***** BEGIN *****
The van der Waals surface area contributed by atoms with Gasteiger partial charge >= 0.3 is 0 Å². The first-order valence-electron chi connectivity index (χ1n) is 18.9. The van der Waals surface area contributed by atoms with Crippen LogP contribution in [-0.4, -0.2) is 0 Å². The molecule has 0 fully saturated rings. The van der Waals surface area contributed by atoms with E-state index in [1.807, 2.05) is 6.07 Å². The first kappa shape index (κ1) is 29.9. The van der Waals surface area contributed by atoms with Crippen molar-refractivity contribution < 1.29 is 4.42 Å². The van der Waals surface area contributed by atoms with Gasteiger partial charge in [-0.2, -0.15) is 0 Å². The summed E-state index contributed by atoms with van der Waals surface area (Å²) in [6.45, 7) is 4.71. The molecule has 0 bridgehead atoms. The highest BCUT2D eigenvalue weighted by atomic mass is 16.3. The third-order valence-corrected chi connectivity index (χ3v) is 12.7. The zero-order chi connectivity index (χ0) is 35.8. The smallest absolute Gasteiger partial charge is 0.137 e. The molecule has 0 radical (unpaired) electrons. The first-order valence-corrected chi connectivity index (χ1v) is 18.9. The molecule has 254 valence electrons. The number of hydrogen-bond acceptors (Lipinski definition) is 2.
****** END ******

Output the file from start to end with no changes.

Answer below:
The van der Waals surface area contributed by atoms with Gasteiger partial charge >= 0.3 is 0 Å². The first-order valence-electron chi connectivity index (χ1n) is 18.9. The van der Waals surface area contributed by atoms with Crippen LogP contribution in [-0.4, -0.2) is 0 Å². The molecule has 0 fully saturated rings. The van der Waals surface area contributed by atoms with E-state index in [1.807, 2.05) is 6.07 Å². The first kappa shape index (κ1) is 29.9. The van der Waals surface area contributed by atoms with Crippen molar-refractivity contribution < 1.29 is 4.42 Å². The van der Waals surface area contributed by atoms with Gasteiger partial charge in [-0.2, -0.15) is 0 Å². The summed E-state index contributed by atoms with van der Waals surface area (Å²) in [6.45, 7) is 4.71. The molecule has 0 bridgehead atoms. The highest BCUT2D eigenvalue weighted by atomic mass is 16.3. The third-order valence-corrected chi connectivity index (χ3v) is 12.7. The zero-order chi connectivity index (χ0) is 35.8. The smallest absolute Gasteiger partial charge is 0.137 e. The molecule has 0 radical (unpaired) electrons. The first-order valence-corrected chi connectivity index (χ1v) is 18.9. The molecule has 254 valence electrons. The number of hydrogen-bond acceptors (Lipinski definition) is 2.